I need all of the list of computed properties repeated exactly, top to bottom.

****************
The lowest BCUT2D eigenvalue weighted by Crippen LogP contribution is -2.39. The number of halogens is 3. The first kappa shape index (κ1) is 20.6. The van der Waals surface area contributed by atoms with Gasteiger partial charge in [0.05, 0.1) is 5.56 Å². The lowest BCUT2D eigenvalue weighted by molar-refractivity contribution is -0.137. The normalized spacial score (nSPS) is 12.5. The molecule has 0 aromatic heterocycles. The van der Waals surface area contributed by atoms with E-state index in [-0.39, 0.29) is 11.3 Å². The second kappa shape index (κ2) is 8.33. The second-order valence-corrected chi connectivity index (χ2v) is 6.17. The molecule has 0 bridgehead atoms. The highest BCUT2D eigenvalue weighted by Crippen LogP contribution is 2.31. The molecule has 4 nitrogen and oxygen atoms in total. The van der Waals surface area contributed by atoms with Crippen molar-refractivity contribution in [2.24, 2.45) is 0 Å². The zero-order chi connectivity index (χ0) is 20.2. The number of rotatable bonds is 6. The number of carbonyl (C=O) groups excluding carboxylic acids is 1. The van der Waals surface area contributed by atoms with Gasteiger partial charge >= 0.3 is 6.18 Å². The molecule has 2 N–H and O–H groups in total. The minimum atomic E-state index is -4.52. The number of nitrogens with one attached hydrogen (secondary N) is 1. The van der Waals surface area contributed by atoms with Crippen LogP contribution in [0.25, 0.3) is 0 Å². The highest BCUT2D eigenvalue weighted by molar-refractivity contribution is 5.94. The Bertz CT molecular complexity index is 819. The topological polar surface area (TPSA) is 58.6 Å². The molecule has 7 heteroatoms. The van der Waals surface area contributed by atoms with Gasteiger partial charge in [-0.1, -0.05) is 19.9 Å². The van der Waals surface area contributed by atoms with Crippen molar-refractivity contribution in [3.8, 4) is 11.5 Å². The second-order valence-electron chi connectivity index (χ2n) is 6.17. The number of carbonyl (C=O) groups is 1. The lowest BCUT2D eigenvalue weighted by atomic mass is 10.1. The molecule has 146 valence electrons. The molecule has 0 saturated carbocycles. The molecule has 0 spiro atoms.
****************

The lowest BCUT2D eigenvalue weighted by Crippen LogP contribution is -2.39. The number of halogens is 3. The first kappa shape index (κ1) is 20.6. The van der Waals surface area contributed by atoms with Gasteiger partial charge in [0.05, 0.1) is 5.56 Å². The lowest BCUT2D eigenvalue weighted by molar-refractivity contribution is -0.137. The normalized spacial score (nSPS) is 12.5. The molecule has 0 aromatic heterocycles. The van der Waals surface area contributed by atoms with E-state index in [-0.39, 0.29) is 11.3 Å². The second kappa shape index (κ2) is 8.33. The second-order valence-corrected chi connectivity index (χ2v) is 6.17. The molecule has 0 bridgehead atoms. The highest BCUT2D eigenvalue weighted by Crippen LogP contribution is 2.31. The molecule has 4 nitrogen and oxygen atoms in total. The van der Waals surface area contributed by atoms with Crippen molar-refractivity contribution in [2.24, 2.45) is 0 Å². The zero-order chi connectivity index (χ0) is 20.2. The number of rotatable bonds is 6. The number of carbonyl (C=O) groups excluding carboxylic acids is 1. The van der Waals surface area contributed by atoms with Gasteiger partial charge >= 0.3 is 6.18 Å². The molecule has 2 N–H and O–H groups in total. The minimum atomic E-state index is -4.52. The number of nitrogens with one attached hydrogen (secondary N) is 1. The van der Waals surface area contributed by atoms with Crippen LogP contribution in [0.25, 0.3) is 0 Å². The highest BCUT2D eigenvalue weighted by molar-refractivity contribution is 5.94. The Bertz CT molecular complexity index is 819. The topological polar surface area (TPSA) is 58.6 Å². The molecule has 7 heteroatoms. The van der Waals surface area contributed by atoms with Gasteiger partial charge in [-0.1, -0.05) is 19.9 Å². The van der Waals surface area contributed by atoms with Crippen molar-refractivity contribution in [3.8, 4) is 11.5 Å². The second-order valence-electron chi connectivity index (χ2n) is 6.17. The number of carbonyl (C=O) groups is 1. The lowest BCUT2D eigenvalue weighted by atomic mass is 10.1. The molecule has 146 valence electrons. The molecule has 0 saturated carbocycles. The molecule has 0 spiro atoms.